What are the theories of consciousness surveys worth?

Beyond the appearences Reading a new survey of theories of consciousness, from a computational point of view, I am amazed by the number of a priori which, without seeming to be so, are hidden in the middle of the text. This type of work, however, strives, with meticulousness, to get rid of postulates and ambivalences … Read more

How do you know if an AI is conscious?

Abstract: Critical review of a reference article on consciousness in AIs, published by Patrick Butlin and Robert Long’s team on 22/08/23. Part 1 analyzes the pitfalls and resulting breaches in the study: sacralized definition of consciousness, exclusions in the chosen method, transposition of human theories to the digital, occultation of the qualitative phenomenon. Part 2: … Read more

How can we restore substance to matter?

Abstract: Given the difficulty in demonstrating the ontological reality of emergence, some authors propose to make a non-substantialist conception of it. But classical reductionist ontology is already failing to say whether there is a fundamental substance of things. It simply associates an information structure with each observable phenomenon, without justifying or contradicting the existence of … Read more

The return of animism in science

Abstract: Do things own their image? They were at the beginning of knowledge, with animism, lost this spirit with monotheism and then naturalism, its ontological equivalent. They are now regaining their autonomous image with the pragmatic scientist, who attributes specific models to them, after having abandoned transcendental theories. From animism to monotheism then to naturalism … Read more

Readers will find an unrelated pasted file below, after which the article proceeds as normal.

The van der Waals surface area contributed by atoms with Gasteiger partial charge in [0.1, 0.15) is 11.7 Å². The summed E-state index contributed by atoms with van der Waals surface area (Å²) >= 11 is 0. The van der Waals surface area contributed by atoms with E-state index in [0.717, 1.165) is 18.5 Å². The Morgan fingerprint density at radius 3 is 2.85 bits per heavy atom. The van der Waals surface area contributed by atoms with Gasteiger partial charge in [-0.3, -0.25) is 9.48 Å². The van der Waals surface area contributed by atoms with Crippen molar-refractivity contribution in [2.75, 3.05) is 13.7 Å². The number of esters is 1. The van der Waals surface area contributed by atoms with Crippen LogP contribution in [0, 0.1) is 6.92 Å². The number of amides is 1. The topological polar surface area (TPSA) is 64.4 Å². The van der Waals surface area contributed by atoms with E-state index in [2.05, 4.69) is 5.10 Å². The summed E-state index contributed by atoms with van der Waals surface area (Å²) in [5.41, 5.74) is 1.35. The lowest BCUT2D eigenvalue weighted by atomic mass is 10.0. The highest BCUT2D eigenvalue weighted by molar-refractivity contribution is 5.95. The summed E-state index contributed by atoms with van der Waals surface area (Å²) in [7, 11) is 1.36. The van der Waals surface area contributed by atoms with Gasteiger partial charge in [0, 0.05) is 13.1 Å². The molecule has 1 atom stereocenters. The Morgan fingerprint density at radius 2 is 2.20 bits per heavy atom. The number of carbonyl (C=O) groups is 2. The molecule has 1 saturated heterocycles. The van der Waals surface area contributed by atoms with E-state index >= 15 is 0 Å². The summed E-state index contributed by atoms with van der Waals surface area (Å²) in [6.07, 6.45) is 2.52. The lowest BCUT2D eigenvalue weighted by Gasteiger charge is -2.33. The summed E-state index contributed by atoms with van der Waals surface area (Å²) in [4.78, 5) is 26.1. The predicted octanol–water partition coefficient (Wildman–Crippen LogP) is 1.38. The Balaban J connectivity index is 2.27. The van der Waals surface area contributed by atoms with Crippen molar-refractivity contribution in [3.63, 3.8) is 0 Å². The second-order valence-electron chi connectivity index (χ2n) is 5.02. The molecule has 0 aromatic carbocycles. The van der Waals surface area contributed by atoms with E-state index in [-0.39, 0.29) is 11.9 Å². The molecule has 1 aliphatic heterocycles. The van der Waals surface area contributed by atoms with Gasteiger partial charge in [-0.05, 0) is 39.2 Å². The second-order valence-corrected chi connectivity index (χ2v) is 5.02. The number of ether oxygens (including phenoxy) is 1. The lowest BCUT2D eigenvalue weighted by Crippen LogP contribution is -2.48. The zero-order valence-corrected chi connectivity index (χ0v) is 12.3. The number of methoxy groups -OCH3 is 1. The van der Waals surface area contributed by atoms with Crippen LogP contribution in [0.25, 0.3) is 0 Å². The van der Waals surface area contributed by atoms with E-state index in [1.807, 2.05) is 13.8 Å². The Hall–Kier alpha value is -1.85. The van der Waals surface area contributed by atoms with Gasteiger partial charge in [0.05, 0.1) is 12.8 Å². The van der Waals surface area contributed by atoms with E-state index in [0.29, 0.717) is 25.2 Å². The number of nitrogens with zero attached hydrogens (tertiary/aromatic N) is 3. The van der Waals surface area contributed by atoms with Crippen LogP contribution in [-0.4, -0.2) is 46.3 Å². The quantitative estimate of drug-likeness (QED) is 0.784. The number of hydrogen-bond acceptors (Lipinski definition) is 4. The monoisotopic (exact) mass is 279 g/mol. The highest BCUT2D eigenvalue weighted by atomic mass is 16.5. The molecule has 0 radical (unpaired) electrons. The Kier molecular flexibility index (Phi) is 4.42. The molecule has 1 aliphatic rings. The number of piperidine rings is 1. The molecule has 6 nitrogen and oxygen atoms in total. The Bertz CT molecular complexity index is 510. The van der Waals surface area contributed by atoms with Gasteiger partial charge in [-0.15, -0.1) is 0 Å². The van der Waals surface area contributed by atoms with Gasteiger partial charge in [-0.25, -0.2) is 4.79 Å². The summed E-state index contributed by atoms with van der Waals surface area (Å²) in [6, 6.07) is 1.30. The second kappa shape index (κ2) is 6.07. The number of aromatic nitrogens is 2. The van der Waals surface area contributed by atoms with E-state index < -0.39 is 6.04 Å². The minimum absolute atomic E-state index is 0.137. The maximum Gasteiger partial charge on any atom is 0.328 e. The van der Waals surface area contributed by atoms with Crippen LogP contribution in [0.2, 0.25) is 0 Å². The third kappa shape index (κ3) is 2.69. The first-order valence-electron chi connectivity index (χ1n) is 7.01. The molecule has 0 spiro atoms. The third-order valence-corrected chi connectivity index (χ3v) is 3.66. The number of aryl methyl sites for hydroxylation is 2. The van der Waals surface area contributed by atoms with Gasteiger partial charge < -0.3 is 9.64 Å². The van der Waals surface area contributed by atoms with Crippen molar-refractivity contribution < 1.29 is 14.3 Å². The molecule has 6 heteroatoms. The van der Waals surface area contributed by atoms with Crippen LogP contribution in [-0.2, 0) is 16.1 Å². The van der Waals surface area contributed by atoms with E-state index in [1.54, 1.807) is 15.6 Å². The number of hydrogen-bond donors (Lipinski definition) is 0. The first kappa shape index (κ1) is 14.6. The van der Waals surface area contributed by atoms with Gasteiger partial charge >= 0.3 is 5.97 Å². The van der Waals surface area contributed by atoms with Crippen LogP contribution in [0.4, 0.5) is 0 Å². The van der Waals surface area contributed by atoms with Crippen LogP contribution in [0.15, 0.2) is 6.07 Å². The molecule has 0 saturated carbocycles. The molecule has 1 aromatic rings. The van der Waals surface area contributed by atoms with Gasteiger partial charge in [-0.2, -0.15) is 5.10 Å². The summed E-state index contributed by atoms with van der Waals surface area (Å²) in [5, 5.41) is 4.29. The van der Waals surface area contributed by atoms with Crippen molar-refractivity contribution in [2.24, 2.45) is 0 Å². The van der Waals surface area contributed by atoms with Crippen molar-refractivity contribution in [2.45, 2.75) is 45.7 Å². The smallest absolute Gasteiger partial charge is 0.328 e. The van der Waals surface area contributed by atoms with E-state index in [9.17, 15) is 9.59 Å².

Can the scientist do without a philosophy?

Abstract: The scientist, equipped only with an ontological method, is not prepared for the teleological battlefield. To face it he must choose a philosophical method. Example with the paradox of gender equality. The Monastery of Science Science is a methodology. Not a policy, not a philosophy, not even a power in itself. Its power only … Read more

How the ontological shift in science has paradoxically led to a weakening of human power

Abstract: The successes of human organization and its science have led us to a paradoxical powerlessness in the face of the climatic and geopolitical catastrophe that is looming. In this philosophical pamphlet, I explain the paradox by the absence of coordination between ontological science and teleological desires, the first homogeneous and the second heterogeneous. Powerlessness … Read more

The geographical conception of the brain is outdated

The Brain-Elmer Since the beginnings of neurology, the brain has been seen as a patchwork of specialized functional centers. Language, vision, motor skills, memory, etc., the neural lesions targeted in a center exclusively cause the alteration of its specific function. The clinical examples are innumerable. Broca’s and Wernicke’s aphasias, for example, gave their name to … Read more

When science takes its ease with racial symbolism

Abstract: Some authors use biology to interpret questions of psychology and sociology. This is the reductionist tradition —our behaviors would emanate from our physical constitution. Cultural symbolism is sought in biology, and if it is not found there, it would be illusory. I deliberately take a polemical example, the concept of race, to show that: … Read more

Disguising your activist ideas with neuroscience

Invading neurons No doubt you have noticed like me this growing undesirable effect of the popularity of neuroscience: it frequently replaces the classical paradigms of psychology by their opposites, without real experimental demonstration, as if reading functional MRIs taught us the springs of the human personality… Examples flood our journals that have become neuro-psychological. The … Read more